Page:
Reviews: new spins on astronaut biographies
by Jeff Foust
|Mitchell doesn’t shy away from discussing his interest in ESP in the book, writing about his ESP experiments he performed during Apollo 14, and pursuing that interest after leaving the astronaut corps.|
Edgar Mitchell, the lunar module pilot on Apollo 14, revisits his life and career in a new memoir, Earthrise. This is not the first book he’s written about his career—he authored The Way of the Explorer in 1996—but this book is targeted specifically at “young adult” audiences, ages 12 and up. It is, though, a book that can be read and appreciated by teens and adults alike, as Mitchell describes his path to becoming an astronaut and his exploration of the Moon on Apollo 14 with Shepard.
After an attention-grabbing introduction—the abort signal he and Shepard saw on the lunar module’s control panel as they prepared to descend to the surface—Mitchell then provides a fairly straightforward, chronological account of his life: growing up in New Mexico, going to college at Carnegie Tech (now Carnegie Mellon University), becoming a Navy pilot, and then an astronaut. Much of the book, not surprisingly, is about the Apollo 14 mission itself.
Since Apollo 11, Mitchell has become better known—or, in some circles, infamous—for his interest in extrasensory perception (ESP) and other paranormal phenomena. He doesn’t shy away from discussing them in the book, writing about his ESP experiments he performed during Apollo 14, and pursuing that interest after leaving the astronaut corps. However, he doesn’t go into a lot of detail on those topics, or much else about his life after the mission.
An astronaut whose life story has been told even more often than Mitchell’s is that of John Glenn, the first American to orbit the Earth. His career, from wartime pilot to astronaut to politician to his return to space on the shuttle in 1998, has been told many times, including in his own 1999 autobiography, John Glenn: A Memoir. In John Glenn: America’s Astronaut, spaceflight historian Andrew Chaikin provides his own, brief take on the life of the last surviving member of the Mercury Seven.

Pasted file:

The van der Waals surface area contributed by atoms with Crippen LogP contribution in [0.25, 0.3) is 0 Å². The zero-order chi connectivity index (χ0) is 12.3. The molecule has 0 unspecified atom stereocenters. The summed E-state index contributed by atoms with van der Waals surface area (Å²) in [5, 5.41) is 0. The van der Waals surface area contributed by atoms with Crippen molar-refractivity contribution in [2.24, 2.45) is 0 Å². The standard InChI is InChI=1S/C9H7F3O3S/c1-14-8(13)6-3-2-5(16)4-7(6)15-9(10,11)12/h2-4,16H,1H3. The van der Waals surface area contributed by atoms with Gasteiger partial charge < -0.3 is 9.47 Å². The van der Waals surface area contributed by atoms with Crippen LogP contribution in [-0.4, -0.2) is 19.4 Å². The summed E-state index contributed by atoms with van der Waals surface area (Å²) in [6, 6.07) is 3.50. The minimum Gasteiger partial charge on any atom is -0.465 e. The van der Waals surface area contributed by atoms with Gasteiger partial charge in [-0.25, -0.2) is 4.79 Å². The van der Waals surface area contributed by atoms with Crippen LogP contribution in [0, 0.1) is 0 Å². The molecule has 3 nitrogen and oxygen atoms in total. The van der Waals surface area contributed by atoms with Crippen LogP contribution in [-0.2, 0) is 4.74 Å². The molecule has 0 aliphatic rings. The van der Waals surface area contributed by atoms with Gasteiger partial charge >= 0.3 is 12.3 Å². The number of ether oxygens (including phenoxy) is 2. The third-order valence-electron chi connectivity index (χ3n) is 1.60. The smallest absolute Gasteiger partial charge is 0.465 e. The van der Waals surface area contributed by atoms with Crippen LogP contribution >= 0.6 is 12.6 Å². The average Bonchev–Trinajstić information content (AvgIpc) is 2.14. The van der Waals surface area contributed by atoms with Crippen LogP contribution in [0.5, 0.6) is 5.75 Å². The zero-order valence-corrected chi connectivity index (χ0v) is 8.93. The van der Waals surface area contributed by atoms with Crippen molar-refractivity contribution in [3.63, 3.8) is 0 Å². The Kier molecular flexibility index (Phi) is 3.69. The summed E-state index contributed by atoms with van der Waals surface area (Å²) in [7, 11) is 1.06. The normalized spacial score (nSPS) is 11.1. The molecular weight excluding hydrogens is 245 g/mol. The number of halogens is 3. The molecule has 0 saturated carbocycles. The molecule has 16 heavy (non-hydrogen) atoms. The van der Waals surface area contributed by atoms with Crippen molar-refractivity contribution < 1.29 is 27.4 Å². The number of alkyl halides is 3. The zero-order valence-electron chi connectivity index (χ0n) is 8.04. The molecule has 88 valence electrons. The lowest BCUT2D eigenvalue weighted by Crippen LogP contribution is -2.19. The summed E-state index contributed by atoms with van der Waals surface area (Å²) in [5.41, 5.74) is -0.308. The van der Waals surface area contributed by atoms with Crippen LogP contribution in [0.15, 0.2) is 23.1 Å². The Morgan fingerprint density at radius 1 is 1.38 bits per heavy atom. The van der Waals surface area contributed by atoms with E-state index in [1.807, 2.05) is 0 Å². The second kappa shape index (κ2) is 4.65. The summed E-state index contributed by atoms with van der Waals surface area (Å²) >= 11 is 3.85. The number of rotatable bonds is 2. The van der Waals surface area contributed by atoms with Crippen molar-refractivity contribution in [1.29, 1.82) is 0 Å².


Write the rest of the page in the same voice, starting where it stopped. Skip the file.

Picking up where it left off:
The book, in many respects, seeks to answer a question Chaikin poses in the preface: “what is it about Glenn that has won him an enduring place of honor in the life of a nation?” The answer, Chaikin argues, is that Glenn “stands as a living emblem of the American Century.” Chaikin backs up that assertion with a chronological account of Glenn’s life and service to the nation. Much of the book, not surprisingly, is about Glenn’s flights on Friendship 7 in 1962 and STS-95 in 1998, but it also covers his life before, in between, and after those flights, including his challenges as a politician: “the very traits that made him appealing as a national hero,” Chaikin notes, “worked against him when it came time to woo supporters.”
|“What is it about Glenn that has won him an enduring place of honor in the life of a nation?” The answer, Chaikin argues, is that Glenn “stands as a living emblem of the American Century.”|
John Glenn: America’s Astronaut is released as an ebook, and it takes advantage of the multimedia capabilities of the medium. The book includes a large number of photos as well as two videos. (Watching the videos requires reading the ebook on a tablet or similar device, like an iPad; the video won’t work on some dedicated ebook readers.) One of the videos is part of a post-flight presentation Glenn made after the STS-95 mission, including comparing views of the Earth from that mission with what he saw on his Mercury flight. The other, created by Chaikin for the book, syncs the silent 16mm film of Glenn inside the Mercury capsule during reentry with the audio of Glenn’s communications with ground controllers. That alone is a fascinating look at a dramatic point in the mission, with Glenn being instructed by controllers to leave his retrothrusters in place during reentry, without initially being told why.
Neither Earthrise nor John Glenn: America’s Astronaut break much in the way of new ground about the lives of the astronauts they profile. Both, though, summarize those lives well in relatively brief forms, tailored for newer formats or audiences. As the early Space Age becomes more of an historical event rather than a shared experience, these books help keep the accomplishments of those astronauts, and that era, alive for new generations.